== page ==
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  • Anonymous

    Posted April 10, 2014

    SIGNS FOR LOVE

    SOME OF THEM

    You start listening to slow songs<p>You have trouble focesing on a promblem/conversation.<p>You start to daydream more often if you already daydream.<p> Im not nameing anyone, but i bet you were thinking about him/her the whole time while you read this.<p>:D<p>

    0 out of 1 people found this review helpful.

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  • Anonymous

    Posted April 5, 2014

    'Fun' party at teenage dream

    Pleasr cum

    0 out of 4 people found this review helpful.

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  • Anonymous

    Posted April 5, 2014

    To Brad

    Slaps you.

    0 out of 3 people found this review helpful.

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  • Anonymous

    Posted April 29, 2013

    Great book!!

    I really enjoyed this book about three women who are friends from their childhood and grow together as their life changes and their husbands go off to war.

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  • Anonymous

    Posted February 5, 2013

    To below (RANDOMNESS QUESTS)

    Read my post at random second result. It was an honest mistake. Stop being rude, please. I should call you a name back... but I won't. I tend to be more respectful, and you... call me names for simply making a small mistake. I did NOT do that on purpose, fyi. SORRY BOUT THAT GUYS! :3 Anyway... QUEST ONE: 'frogclan' result twelve QUEST TWO: sorry, there is a small mistake. Read my post at 'random' second result, the quest is at 'portal' first result. THANKS FOR UNDERSTANDING! :) ~RaNdOmNeSs_QuEsT~

    0 out of 7 people found this review helpful.

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  • Posted September 6, 2012

    more from this reviewer

    I won this book in the mystery giveaway by Random House. Thank

    I won this book in the mystery giveaway by Random House. Thank you to Random House and Ellen Feldman for the opportunity to review this book.
    Synopsis:
    Grace, Babe, and Millie are friends that live in South Downs Massachusetts. The time is 1942 prior to the draft and the beginning of the World War Two. Once America is attacked each woman must face time alone and be there to support one another in friendship. Grace is home alone with her daughter Amy while Charlie fights in the war. Millie is dying to marry Pete before he heads off to fight and marries Pete. Babe and follows Claude her man to the camp and marries him. The women support each other but who will survive? What will life be like after the war?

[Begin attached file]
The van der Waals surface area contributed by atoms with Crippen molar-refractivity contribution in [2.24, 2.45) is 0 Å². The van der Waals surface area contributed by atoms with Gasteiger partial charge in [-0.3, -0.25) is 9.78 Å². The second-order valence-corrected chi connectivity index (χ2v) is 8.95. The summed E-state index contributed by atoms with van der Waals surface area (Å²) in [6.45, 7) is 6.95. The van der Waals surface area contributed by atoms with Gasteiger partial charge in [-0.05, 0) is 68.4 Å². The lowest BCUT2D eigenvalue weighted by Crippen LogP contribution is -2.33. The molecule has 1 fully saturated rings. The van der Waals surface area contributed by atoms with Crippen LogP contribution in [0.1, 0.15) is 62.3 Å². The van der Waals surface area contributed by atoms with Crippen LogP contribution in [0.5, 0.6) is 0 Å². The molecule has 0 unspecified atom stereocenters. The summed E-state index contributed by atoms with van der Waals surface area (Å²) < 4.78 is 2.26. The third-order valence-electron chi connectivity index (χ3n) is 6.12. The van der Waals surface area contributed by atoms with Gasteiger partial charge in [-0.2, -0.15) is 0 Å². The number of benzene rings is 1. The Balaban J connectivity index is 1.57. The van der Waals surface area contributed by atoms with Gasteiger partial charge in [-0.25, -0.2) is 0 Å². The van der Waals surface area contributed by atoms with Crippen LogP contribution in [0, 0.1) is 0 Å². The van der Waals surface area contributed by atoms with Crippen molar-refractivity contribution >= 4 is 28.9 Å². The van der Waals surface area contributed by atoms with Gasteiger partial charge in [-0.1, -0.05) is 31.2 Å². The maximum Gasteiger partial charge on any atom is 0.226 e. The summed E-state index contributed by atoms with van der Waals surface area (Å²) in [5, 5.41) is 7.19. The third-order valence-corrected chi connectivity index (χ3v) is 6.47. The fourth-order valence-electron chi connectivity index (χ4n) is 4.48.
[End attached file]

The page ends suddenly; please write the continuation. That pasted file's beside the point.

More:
My Thoughts:
    I felt this book has a poignant view about World War II. This book reminded me of the film Flags of Our Fathers where we see how the war impacted the soldiers who participated. In this book the author shares what it was like for those who survived the war and those who did not? The book is very well written and compels you to come along for the ride with these women.
    There are many emotions involved in this book. The soldiers who survived the war came back changed men from who they were before. My father described this experience with my grandfather. He asked questions like would dad been different had he been able to deal with his feelings after the war. This conflict affects the relationships between the wives and the soldiers. Your emotions are pulled between to the two sides.

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  • Anonymous

    Posted August 22, 2012

    Bad...

    I bought this book after "The Help". I anticipated a different writing style, I loved the different views "The Help" provided and maybe that's why I hated this book. Anyways there are these painful descriptions that are unbelievable and unnecessary. I couldn't finish it.. and it was sad and unhappy and a bring me down. BLAH!!

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  • Anonymous

    Posted May 21, 2012

    Good read

    Holds your attention entertaining

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  • Posted April 15, 2012

    There is no plot to this book at all. It simpy follows the day t

    There is no plot to this book at all. It simpy follows the day to day life of three women. At the beginning of each chapter, it tells you what month and year the chapter covers and whose point of view it is from, but within each chapter, there will be flashbacks. With no lead in or ending. It seems like stream of conscioiusness writing, with little editing. Cannot finish this book. Halfway through and I give up.